spilled out to Chicagos notorious West Side. Though small
in geographic size, the West Side and surrounding neighborhoods
are responsible annually for 1 percent of all murders in the free
world, says Maurer. On its eastern rim, where broken skeletons of
houses and sagging two flats once lined the streets, new condominiums
have sprouted by the hundreds. Yuppies have replaced the poor. Briefcase-
carrying whites now stand on corners where thugs used to hang. The
gangs have moved somewhere, perhaps only blocks away, for the West
Sides Fillmore Police District is still considered one of
the most dangerous sections of real estate in America. Where all
these thousands and thousands of displaced or migrating people have
gone, nobody is sure. There is no census for gang members.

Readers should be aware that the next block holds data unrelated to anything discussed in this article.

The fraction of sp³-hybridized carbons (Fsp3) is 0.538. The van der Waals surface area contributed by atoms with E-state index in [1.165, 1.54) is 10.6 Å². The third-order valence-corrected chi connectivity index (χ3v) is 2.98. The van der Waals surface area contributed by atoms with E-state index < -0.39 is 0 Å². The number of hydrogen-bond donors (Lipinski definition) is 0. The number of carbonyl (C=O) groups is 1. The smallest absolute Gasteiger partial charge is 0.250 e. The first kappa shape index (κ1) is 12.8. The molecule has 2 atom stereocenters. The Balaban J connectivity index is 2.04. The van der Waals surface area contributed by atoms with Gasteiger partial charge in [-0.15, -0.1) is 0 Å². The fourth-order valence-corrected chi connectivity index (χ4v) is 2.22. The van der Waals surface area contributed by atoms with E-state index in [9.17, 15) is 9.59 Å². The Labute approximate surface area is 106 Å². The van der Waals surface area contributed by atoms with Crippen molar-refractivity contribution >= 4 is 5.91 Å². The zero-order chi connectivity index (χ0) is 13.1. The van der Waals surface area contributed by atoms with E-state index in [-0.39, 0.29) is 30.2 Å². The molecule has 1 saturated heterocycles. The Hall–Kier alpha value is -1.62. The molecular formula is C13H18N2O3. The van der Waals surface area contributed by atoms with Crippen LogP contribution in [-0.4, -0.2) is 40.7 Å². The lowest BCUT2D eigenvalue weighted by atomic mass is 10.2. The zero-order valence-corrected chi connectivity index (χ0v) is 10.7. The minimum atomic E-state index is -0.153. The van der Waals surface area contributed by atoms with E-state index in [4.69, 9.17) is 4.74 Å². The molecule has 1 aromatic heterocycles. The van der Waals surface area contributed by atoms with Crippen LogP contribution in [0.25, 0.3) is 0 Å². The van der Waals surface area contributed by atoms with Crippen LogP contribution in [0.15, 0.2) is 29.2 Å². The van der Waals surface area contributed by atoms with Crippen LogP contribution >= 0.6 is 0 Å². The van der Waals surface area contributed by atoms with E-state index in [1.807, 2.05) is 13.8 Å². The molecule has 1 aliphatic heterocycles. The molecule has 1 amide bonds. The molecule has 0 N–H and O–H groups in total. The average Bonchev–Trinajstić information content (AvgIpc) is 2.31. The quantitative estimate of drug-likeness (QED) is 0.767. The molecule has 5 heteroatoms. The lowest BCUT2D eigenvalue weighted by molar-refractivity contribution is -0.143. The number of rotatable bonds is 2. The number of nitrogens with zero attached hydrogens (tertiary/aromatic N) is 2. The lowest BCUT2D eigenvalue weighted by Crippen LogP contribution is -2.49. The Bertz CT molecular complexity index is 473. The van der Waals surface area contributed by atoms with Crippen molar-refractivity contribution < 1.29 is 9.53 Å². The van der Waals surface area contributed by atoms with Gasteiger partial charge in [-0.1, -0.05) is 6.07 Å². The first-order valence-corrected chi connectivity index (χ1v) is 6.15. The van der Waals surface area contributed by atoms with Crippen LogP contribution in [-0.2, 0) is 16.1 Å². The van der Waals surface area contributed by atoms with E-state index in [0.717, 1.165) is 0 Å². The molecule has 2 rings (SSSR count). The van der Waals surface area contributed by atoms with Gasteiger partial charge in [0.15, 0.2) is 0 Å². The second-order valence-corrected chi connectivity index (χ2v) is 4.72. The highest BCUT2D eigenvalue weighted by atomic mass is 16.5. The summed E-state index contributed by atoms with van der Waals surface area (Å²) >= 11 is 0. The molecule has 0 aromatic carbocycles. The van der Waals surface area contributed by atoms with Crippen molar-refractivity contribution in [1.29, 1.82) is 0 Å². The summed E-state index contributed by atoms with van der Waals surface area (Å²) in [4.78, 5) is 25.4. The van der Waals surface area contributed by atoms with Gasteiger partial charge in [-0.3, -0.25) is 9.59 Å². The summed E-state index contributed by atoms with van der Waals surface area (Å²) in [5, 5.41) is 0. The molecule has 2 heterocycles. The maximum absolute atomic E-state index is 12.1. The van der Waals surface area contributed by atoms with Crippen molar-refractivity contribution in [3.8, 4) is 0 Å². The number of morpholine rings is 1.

there are the moves that the new police superintendent is making.
Cline reactivated a gang intelligence unit and promoted to its head
a veteran of the street and an old hand with gangs, Mike Cronin,
who, when he stops a young gang member on the street, often had
locked up his father, arrested his grandfather and may have known
his grandmother when she was selling marijuana out of a candy store.
What Cronin is looking for is intelligence on drugs, guns and, most
has taken the 25 district tactical units which he says are
the young hard chargers who often had been used for frivolous
details such as parades and now sends them as a concentrated
battalion to problem areas. He has ordered the top brass
all commanders to be out on the street Friday and/or Saturday
nights when gang violence has its highest potential so that they
can see for themselves what is going on rather than just reading
a report about it while sitting at a desk on Monday morning.